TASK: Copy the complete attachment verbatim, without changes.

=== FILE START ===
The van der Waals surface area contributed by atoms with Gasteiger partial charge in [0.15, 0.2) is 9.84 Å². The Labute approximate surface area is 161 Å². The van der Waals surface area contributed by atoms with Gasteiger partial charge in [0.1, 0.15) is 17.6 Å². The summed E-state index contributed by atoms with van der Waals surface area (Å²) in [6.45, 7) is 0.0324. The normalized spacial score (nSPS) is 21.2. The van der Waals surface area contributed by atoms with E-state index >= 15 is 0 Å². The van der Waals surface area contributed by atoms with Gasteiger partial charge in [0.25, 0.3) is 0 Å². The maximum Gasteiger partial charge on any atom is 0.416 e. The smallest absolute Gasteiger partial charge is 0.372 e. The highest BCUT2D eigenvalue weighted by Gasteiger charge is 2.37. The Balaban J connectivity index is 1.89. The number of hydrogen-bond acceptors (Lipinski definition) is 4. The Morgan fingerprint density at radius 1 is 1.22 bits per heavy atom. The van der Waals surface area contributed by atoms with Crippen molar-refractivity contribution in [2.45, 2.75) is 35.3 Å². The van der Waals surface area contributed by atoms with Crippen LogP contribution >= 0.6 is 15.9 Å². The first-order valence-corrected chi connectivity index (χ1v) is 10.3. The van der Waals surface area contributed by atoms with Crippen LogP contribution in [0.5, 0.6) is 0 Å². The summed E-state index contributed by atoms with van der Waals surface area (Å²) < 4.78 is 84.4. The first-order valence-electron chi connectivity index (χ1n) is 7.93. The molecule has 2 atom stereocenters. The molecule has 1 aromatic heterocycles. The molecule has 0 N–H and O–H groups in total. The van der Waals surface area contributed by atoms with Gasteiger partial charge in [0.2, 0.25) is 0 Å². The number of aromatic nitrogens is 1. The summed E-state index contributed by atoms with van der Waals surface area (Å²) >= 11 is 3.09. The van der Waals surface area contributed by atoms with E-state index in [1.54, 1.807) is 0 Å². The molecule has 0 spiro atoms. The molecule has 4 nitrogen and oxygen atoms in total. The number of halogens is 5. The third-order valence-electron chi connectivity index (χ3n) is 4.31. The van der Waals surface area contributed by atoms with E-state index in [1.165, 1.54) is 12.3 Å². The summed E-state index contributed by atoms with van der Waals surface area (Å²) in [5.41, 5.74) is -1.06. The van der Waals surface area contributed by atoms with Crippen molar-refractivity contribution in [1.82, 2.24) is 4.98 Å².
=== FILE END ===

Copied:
The van der Waals surface area contributed by atoms with Gasteiger partial charge in [0.15, 0.2) is 9.84 Å². The Labute approximate surface area is 161 Å². The van der Waals surface area contributed by atoms with Gasteiger partial charge in [0.1, 0.15) is 17.6 Å². The summed E-state index contributed by atoms with van der Waals surface area (Å²) in [6.45, 7) is 0.0324. The normalized spacial score (nSPS) is 21.2. The van der Waals surface area contributed by atoms with E-state index >= 15 is 0 Å². The van der Waals surface area contributed by atoms with Gasteiger partial charge in [0.25, 0.3) is 0 Å². The maximum Gasteiger partial charge on any atom is 0.416 e. The smallest absolute Gasteiger partial charge is 0.372 e. The highest BCUT2D eigenvalue weighted by Gasteiger charge is 2.37. The Balaban J connectivity index is 1.89. The number of hydrogen-bond acceptors (Lipinski definition) is 4. The Morgan fingerprint density at radius 1 is 1.22 bits per heavy atom. The van der Waals surface area contributed by atoms with Crippen molar-refractivity contribution in [2.45, 2.75) is 35.3 Å². The van der Waals surface area contributed by atoms with Crippen LogP contribution >= 0.6 is 15.9 Å². The first-order valence-corrected chi connectivity index (χ1v) is 10.3. The van der Waals surface area contributed by atoms with Crippen LogP contribution in [0.5, 0.6) is 0 Å². The summed E-state index contributed by atoms with van der Waals surface area (Å²) < 4.78 is 84.4. The first-order valence-electron chi connectivity index (χ1n) is 7.93. The molecule has 2 atom stereocenters. The molecule has 1 aromatic heterocycles. The molecule has 0 N–H and O–H groups in total. The van der Waals surface area contributed by atoms with Gasteiger partial charge in [0.2, 0.25) is 0 Å². The number of aromatic nitrogens is 1. The summed E-state index contributed by atoms with van der Waals surface area (Å²) >= 11 is 3.09. The van der Waals surface area contributed by atoms with E-state index in [1.54, 1.807) is 0 Å². The molecule has 0 spiro atoms. The molecule has 4 nitrogen and oxygen atoms in total. The number of halogens is 5. The third-order valence-electron chi connectivity index (χ3n) is 4.31. The van der Waals surface area contributed by atoms with E-state index in [1.165, 1.54) is 12.3 Å². The summed E-state index contributed by atoms with van der Waals surface area (Å²) in [5.41, 5.74) is -1.06. The van der Waals surface area contributed by atoms with Crippen molar-refractivity contribution in [1.82, 2.24) is 4.98 Å².